PH: Yeah. I like to believe I learn something new every day. I love our staff. From Day One I found out that there’s another team of Flyers. There’s the team that everyone sees on the ice and then there are all the people who work in this building who are doing what’s right for the organization. And the enthusiasm and camaraderie that this group has is just like a team. It’s really cool. It’s hard to explain sometimes, but the way the people on the business side care about what’s going on, the product on the ice, the wins and losses – they’re incredibly tied up in that too. When you are on the hockey side, let’s face it, the nature of the business is you have to win. And the accountability is there if you don’t win. Well, we feel it over here too. These people live and die with the Flyers, whether they win or lose. You come in here, in the middle of a 10-game losing streak earlier in the year – and granted five of those were ties – the mood around here was not great either. The same conversations are happening here – ‘O.K. what are we going to do? How are we going to get this going? Let’s keep our heads up. Let’s carry on. We still have a game going on. We have to show up.’ It’s pretty neat to be part of that too.
It’s basically managing the fans and making sure there are ways for them to stay engaged even when times are tough, right? Was that the most challenging switch for you coming form the hockey operations side to this side?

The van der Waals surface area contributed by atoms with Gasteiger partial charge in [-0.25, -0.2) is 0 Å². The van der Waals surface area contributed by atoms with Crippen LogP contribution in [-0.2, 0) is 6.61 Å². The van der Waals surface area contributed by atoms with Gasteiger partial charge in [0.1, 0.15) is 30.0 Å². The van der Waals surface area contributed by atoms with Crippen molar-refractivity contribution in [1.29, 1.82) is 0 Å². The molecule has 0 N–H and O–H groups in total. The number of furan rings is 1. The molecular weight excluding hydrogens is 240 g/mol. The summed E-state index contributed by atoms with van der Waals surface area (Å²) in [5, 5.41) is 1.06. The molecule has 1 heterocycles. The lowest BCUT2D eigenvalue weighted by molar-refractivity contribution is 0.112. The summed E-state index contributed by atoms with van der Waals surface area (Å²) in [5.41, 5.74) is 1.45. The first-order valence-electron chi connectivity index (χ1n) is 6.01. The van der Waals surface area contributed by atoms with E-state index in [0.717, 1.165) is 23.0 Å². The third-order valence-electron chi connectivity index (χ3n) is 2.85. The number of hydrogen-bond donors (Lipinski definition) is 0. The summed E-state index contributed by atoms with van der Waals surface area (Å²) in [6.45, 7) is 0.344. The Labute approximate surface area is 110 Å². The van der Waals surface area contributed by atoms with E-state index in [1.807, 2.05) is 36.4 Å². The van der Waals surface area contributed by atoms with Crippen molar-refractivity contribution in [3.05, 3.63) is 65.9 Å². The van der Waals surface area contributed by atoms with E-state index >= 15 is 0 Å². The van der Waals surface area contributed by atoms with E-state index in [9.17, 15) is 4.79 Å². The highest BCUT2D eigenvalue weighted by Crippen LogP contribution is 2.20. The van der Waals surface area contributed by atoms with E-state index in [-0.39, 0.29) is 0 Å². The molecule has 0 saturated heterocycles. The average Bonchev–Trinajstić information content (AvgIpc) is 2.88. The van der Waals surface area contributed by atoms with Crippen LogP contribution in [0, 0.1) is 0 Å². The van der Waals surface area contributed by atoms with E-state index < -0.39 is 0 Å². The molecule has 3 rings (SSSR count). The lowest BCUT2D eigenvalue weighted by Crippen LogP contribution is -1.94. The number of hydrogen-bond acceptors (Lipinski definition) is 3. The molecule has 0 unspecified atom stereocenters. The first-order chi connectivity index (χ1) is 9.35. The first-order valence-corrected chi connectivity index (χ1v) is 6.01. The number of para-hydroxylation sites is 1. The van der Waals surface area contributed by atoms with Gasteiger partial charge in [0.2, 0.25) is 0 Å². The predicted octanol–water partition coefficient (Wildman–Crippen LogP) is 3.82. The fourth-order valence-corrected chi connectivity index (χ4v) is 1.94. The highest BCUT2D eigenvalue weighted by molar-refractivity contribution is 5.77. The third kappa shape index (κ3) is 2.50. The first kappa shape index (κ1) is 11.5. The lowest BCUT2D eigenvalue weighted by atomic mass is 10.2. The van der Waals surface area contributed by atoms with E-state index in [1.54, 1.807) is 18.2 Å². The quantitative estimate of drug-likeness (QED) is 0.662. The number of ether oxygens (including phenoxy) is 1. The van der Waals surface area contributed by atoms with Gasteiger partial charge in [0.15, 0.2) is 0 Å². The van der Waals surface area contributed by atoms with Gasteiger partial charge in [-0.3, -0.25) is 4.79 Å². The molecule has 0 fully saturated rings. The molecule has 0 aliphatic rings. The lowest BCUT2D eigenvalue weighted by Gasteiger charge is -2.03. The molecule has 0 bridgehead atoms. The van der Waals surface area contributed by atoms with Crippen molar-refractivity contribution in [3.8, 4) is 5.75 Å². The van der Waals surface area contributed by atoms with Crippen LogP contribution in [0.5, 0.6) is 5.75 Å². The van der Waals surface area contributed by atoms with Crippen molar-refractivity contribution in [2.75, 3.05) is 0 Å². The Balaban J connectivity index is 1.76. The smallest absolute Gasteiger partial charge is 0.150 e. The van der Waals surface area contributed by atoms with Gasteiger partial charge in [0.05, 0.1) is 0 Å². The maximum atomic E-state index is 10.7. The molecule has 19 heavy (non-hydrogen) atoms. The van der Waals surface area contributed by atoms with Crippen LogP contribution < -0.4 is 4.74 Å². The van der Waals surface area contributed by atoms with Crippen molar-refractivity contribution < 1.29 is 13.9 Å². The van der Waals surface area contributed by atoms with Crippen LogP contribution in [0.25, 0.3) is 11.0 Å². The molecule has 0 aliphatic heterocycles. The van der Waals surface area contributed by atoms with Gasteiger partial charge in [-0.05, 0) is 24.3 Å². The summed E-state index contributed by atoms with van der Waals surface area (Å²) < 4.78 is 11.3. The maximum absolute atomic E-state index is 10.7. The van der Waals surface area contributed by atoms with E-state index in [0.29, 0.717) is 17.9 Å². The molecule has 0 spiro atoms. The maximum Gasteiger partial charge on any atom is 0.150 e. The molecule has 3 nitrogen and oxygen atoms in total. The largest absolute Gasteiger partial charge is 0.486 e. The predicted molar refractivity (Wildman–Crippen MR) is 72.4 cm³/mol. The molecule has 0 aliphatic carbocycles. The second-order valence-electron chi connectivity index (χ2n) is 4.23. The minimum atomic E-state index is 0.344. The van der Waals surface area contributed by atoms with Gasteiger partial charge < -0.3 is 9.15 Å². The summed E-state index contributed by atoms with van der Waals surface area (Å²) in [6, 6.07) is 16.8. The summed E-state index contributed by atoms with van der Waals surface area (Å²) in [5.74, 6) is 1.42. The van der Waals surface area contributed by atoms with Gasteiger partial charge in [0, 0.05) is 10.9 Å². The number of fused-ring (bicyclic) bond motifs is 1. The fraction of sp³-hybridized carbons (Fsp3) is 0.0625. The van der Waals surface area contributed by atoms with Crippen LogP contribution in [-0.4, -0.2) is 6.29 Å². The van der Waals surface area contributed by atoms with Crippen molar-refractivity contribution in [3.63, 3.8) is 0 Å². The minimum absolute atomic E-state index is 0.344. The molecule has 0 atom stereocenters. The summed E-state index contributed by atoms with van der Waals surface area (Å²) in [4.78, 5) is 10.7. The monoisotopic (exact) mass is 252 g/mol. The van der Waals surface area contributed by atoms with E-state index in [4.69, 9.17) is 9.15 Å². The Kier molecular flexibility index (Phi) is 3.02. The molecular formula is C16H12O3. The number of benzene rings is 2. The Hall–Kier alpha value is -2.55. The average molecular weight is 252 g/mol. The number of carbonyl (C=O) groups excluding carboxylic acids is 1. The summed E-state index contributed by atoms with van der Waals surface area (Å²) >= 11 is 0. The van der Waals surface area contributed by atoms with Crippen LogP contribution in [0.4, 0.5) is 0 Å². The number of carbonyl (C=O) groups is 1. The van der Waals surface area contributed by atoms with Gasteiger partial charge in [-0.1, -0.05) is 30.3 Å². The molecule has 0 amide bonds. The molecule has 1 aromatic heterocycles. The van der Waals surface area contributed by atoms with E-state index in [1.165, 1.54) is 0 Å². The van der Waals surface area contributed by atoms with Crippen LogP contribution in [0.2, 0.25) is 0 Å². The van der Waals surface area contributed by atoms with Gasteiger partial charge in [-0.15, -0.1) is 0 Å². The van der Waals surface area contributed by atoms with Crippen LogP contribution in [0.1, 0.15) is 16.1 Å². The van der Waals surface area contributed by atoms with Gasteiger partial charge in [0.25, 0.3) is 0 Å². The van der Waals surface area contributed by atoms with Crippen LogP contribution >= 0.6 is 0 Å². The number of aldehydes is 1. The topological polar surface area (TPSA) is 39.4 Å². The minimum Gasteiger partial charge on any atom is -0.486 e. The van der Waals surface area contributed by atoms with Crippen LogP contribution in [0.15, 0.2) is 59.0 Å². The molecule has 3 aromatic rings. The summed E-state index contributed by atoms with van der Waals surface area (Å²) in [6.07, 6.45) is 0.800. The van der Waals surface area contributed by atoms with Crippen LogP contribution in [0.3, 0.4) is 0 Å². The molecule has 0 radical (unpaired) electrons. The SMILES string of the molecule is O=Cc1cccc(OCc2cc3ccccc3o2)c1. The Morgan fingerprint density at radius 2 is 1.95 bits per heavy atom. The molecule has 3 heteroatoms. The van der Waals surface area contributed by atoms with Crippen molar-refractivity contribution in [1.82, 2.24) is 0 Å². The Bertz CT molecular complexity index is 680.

PH: It wasn’t a challenge, but for me the important thing is making sure everyone knows we’re the Flyers. I know we have players who are the Flyers, but that we’re the Flyers too. We’re doing stuff for the Flyers too. Sometimes you just have to say ‘Eff it, we’re the Flyers.’
Not a lot of former players or even former general managers have the opportunity to switch over to this side of the operation – obviously Bob Clarke did it – but it’s got to be tempting to want to still be a part of the hockey side especially after as long as you were a part of it. How involved do you stay involved in the day-to-day on that side today?
PH: Well, I spend about 60 percent of my time here in this building (Wells Fargo Center) and 40 percent of the time in Voorhees, but I make sure I go over there on a regular basis to keep in touch with what is going on. That part of it doesn’t change. It’s easy for me to just go over there and go into Ron Hextall’s office and talk about what’s going on with the team. That’s hockey talk. It kind of flows. Coming over here, it was a little uncomfortable four years ago but now I’m very comfortable jumping into the flow of the conversation.
When you do that and go over to Voorhees and talk hockey with Hexy, is it difficult as a former general manager to weigh in but to ultimately step back and let Hexy and his staff make those final decisions that you used to make?
PH: It’s not difficult at all. When we first talked about doing this a few years back when I went to Mr. Snider with the idea, I had complete confidence in Ron and how he does things and I knew then I wasn’t going to get in his way at all. If he needs anything and wants to ask me a question about anything, I’ll listen and weigh in, but he’s making all the decisions on the hockey side. I have nothing to do with that other than support him and give him everything he needs from this side.